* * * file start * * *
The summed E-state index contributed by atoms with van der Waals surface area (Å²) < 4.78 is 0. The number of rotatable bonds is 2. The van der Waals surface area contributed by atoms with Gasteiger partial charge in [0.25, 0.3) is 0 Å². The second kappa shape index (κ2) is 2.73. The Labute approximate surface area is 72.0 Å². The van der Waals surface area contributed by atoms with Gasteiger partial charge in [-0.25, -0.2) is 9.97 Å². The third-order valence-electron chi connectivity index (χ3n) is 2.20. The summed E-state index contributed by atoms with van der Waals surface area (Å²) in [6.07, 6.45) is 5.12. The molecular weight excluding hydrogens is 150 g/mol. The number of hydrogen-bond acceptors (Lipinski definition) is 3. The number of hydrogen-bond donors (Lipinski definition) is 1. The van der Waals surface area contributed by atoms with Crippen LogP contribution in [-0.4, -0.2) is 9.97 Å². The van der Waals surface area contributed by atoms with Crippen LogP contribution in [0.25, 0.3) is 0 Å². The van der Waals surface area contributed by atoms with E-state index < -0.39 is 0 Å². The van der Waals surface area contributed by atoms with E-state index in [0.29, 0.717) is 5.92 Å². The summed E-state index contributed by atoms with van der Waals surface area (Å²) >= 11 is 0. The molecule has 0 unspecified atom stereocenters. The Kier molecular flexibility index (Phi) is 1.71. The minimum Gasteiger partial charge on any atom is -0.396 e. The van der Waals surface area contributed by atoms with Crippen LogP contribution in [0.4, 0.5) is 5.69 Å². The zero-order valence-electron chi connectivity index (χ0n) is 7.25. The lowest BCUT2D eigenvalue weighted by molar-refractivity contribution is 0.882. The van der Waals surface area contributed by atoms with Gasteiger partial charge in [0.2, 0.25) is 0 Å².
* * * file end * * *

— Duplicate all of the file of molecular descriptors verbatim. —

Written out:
The summed E-state index contributed by atoms with van der Waals surface area (Å²) < 4.78 is 0. The number of rotatable bonds is 2. The van der Waals surface area contributed by atoms with Gasteiger partial charge in [0.25, 0.3) is 0 Å². The second kappa shape index (κ2) is 2.73. The Labute approximate surface area is 72.0 Å². The van der Waals surface area contributed by atoms with Gasteiger partial charge in [-0.25, -0.2) is 9.97 Å². The third-order valence-electron chi connectivity index (χ3n) is 2.20. The summed E-state index contributed by atoms with van der Waals surface area (Å²) in [6.07, 6.45) is 5.12. The molecular weight excluding hydrogens is 150 g/mol. The number of hydrogen-bond acceptors (Lipinski definition) is 3. The number of hydrogen-bond donors (Lipinski definition) is 1. The van der Waals surface area contributed by atoms with Crippen LogP contribution in [-0.4, -0.2) is 9.97 Å². The van der Waals surface area contributed by atoms with Crippen LogP contribution in [0.25, 0.3) is 0 Å². The van der Waals surface area contributed by atoms with E-state index < -0.39 is 0 Å². The van der Waals surface area contributed by atoms with E-state index in [0.29, 0.717) is 5.92 Å². The summed E-state index contributed by atoms with van der Waals surface area (Å²) >= 11 is 0. The molecule has 0 unspecified atom stereocenters. The Kier molecular flexibility index (Phi) is 1.71. The minimum Gasteiger partial charge on any atom is -0.396 e. The van der Waals surface area contributed by atoms with Crippen LogP contribution in [0.4, 0.5) is 5.69 Å². The zero-order valence-electron chi connectivity index (χ0n) is 7.25. The lowest BCUT2D eigenvalue weighted by molar-refractivity contribution is 0.882. The van der Waals surface area contributed by atoms with Gasteiger partial charge in [0.2, 0.25) is 0 Å².